PERHAPS THE MOST ASTOUNDING POSITIVE ASPECT OF TOURING IN INDIA -- and it is enough to balance out some of those inevitable negatives -- is that it feels sometimes like you can see the whole world in one country. Within the confines of Mumbai City, for example, the curious traveller can find testaments to almost all of the world's major religions, political movements, and major empires. This can also be done, of course, in Singapore or London, but in Mumbai it feels more REAL. The testaments and monuments feel at home here, look weathered and authentic, whereas in Singapore they look like they are attractions in a Disney park. The numerous Islamic domes of Mumbai look so real and quasi-Arabian, it makes you feel that you have been transported to the Middle East, just across the Arabian Sea. Now, I have to admit, I am a big fan of the Middle East, and regard it one of the most exotic places I have ever been. However, it is so far away, and there is such a security cloud hanging over that region these days, that I don't think I will be returning to the Middle East any time soon. Fortunately a trip to Mumbai's Haji Ali Mosque is enough to give you that Arabian rush without any of the dangers of modern Islamic terrorism, and I rank it one of the best attractuions in the city. It's cool.
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SITUATED AT THE END OF A LONG CAUSEWAY POKING INTO THE ARABIAN SEA, Haji Ali Mosque has been described by LONELY PLANET as a "white-washed fairy-tale mosque containing the tomb of the Muslim saint Haji Ali." From the shore it doesn't look so either so white-washed or so fairy-taleish, and takes on a rather dirty countenance. You have to start the long walk along the long hot causeway to begin to appreciate the mosque's sublime beauty, which grows on you slowly. As I made my walk one early May day, the warm breezes of the aforementioned Arabian Sea filled my lungs, transporting me to another (decidedly Middle Eastern) dimension. The sun blazed above. All around me, meanwhile, rose the clamor of Islamic India -- drink and trinket wallahs advertising their wares, beggars pleading for mercy, the hypnotic tunes of a kick-ass Muslim song. I handed out loose Rupees to the beggars, remembering that a good Muslim always supports the poor.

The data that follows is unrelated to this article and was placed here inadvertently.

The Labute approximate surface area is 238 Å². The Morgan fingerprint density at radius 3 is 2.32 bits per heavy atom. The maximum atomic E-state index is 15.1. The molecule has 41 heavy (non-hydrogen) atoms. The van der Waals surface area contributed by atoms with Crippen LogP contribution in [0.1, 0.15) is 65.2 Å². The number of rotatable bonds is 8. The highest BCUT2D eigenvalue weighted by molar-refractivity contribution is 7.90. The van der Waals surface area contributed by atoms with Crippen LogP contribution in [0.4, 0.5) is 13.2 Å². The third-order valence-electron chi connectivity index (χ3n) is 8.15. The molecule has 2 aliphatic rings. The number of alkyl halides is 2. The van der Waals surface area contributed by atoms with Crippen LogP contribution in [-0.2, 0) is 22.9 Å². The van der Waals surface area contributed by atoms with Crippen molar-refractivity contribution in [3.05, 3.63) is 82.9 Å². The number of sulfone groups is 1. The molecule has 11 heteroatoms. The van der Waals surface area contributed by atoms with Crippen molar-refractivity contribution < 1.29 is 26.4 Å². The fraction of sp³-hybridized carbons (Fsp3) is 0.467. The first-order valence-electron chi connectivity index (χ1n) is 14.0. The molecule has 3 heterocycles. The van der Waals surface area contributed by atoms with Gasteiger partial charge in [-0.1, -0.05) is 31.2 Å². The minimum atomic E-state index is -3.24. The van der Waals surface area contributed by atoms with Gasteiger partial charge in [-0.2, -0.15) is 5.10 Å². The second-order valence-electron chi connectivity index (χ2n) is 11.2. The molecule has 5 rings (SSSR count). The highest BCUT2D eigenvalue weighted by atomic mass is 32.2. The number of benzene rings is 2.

Gradually as I walked, the mosque entrance came into view. And once I got close enough to behold the whole structure, I was suitably spellbound -- this really was a fairy-tale building after all! And there was so much color, so much color everywhere -- I know that India is packed with color but Haji Ali Mosque is even more scintilatingly hue-packed than the average Indian temple. On a typical day a hundred sari's fly in the blue blue air, while in the sky above, Arabic language Koranic flags are all a-flutter...
According to legend, Haji Ali was a wealthy local businessman who gave up the material life after making a pilgrimage to Mecca. One story claims that he died during the pilgrimage and floated back to this spot on the shores of Mumbai. It is a beautiful story and as you sit on the exposed rocks of the mosque, staring out at the glistening sea, you could almost believe it is true. There is something undeniably miraculous and holy about this site, just another of the one billion holy sites of India!
A Boots'n'All Mumbai travel guide writer Lubna Kably visited the mosque once and had this to say about the experience: "Men are allowed within the main sanctum where the tomb is placed. The tomb, which lies in a silver frame engraved with the 99 names of Allah, is covered with richly embroidered velvet in red and green. Offerings of flowers and scented sticks (aggarbattis) are made and the devout raise their hands and pray. Women have a separate enclosure for prayers, but they can see the proceedings in the main sanctum through the delicate latticework."
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HAJI ALI MOSQUE IS LOCATED JUST DOWN THE HILL FROM ANOTHER MUMBAI LANDMARK, THE MAHALAXMI TEMPLE. For details on how to visit both attractions, visit the Mahalaxmi Temple site.